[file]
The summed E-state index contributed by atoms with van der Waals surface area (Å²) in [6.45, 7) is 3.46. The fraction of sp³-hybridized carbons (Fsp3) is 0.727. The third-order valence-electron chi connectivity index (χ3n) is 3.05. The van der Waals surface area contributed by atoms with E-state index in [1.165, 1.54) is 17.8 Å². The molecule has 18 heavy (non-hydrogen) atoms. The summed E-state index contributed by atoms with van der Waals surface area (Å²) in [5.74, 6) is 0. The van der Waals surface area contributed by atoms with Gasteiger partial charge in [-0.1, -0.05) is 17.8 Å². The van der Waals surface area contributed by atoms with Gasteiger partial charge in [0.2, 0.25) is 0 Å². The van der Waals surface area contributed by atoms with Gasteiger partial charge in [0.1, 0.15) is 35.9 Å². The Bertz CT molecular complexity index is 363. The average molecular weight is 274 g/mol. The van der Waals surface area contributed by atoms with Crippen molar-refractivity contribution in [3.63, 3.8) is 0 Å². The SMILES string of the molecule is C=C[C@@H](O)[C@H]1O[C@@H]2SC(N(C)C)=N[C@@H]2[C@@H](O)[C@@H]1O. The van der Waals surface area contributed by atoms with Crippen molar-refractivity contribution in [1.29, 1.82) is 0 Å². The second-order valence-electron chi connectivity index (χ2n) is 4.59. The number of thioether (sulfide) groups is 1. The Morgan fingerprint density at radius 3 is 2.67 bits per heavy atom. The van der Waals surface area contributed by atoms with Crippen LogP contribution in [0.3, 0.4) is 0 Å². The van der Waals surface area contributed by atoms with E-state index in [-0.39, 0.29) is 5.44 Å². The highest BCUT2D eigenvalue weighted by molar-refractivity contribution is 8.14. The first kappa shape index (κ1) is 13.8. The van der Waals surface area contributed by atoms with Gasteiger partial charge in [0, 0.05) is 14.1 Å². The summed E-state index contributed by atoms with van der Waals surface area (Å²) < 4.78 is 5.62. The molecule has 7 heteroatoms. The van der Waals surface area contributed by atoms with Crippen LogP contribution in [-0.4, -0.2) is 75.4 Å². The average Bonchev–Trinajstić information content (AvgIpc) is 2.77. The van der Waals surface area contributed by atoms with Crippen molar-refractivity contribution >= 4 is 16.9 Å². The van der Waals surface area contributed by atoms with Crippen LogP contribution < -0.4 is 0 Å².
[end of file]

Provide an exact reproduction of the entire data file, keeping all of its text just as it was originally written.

The summed E-state index contributed by atoms with van der Waals surface area (Å²) in [6.45, 7) is 3.46. The fraction of sp³-hybridized carbons (Fsp3) is 0.727. The third-order valence-electron chi connectivity index (χ3n) is 3.05. The van der Waals surface area contributed by atoms with E-state index in [1.165, 1.54) is 17.8 Å². The molecule has 18 heavy (non-hydrogen) atoms. The summed E-state index contributed by atoms with van der Waals surface area (Å²) in [5.74, 6) is 0. The van der Waals surface area contributed by atoms with Gasteiger partial charge in [-0.1, -0.05) is 17.8 Å². The van der Waals surface area contributed by atoms with Gasteiger partial charge in [0.2, 0.25) is 0 Å². The van der Waals surface area contributed by atoms with Gasteiger partial charge in [0.1, 0.15) is 35.9 Å². The Bertz CT molecular complexity index is 363. The average molecular weight is 274 g/mol. The van der Waals surface area contributed by atoms with Crippen molar-refractivity contribution in [3.63, 3.8) is 0 Å². The SMILES string of the molecule is C=C[C@@H](O)[C@H]1O[C@@H]2SC(N(C)C)=N[C@@H]2[C@@H](O)[C@@H]1O. The van der Waals surface area contributed by atoms with Crippen molar-refractivity contribution in [1.29, 1.82) is 0 Å². The second-order valence-electron chi connectivity index (χ2n) is 4.59. The number of thioether (sulfide) groups is 1. The Morgan fingerprint density at radius 3 is 2.67 bits per heavy atom. The van der Waals surface area contributed by atoms with Crippen LogP contribution in [0.3, 0.4) is 0 Å². The van der Waals surface area contributed by atoms with E-state index in [-0.39, 0.29) is 5.44 Å². The highest BCUT2D eigenvalue weighted by molar-refractivity contribution is 8.14. The first kappa shape index (κ1) is 13.8. The van der Waals surface area contributed by atoms with Gasteiger partial charge in [0, 0.05) is 14.1 Å². The summed E-state index contributed by atoms with van der Waals surface area (Å²) < 4.78 is 5.62. The molecule has 7 heteroatoms. The van der Waals surface area contributed by atoms with Crippen LogP contribution in [-0.4, -0.2) is 75.4 Å². The average Bonchev–Trinajstić information content (AvgIpc) is 2.77. The van der Waals surface area contributed by atoms with Crippen molar-refractivity contribution >= 4 is 16.9 Å². The van der Waals surface area contributed by atoms with Crippen LogP contribution < -0.4 is 0 Å².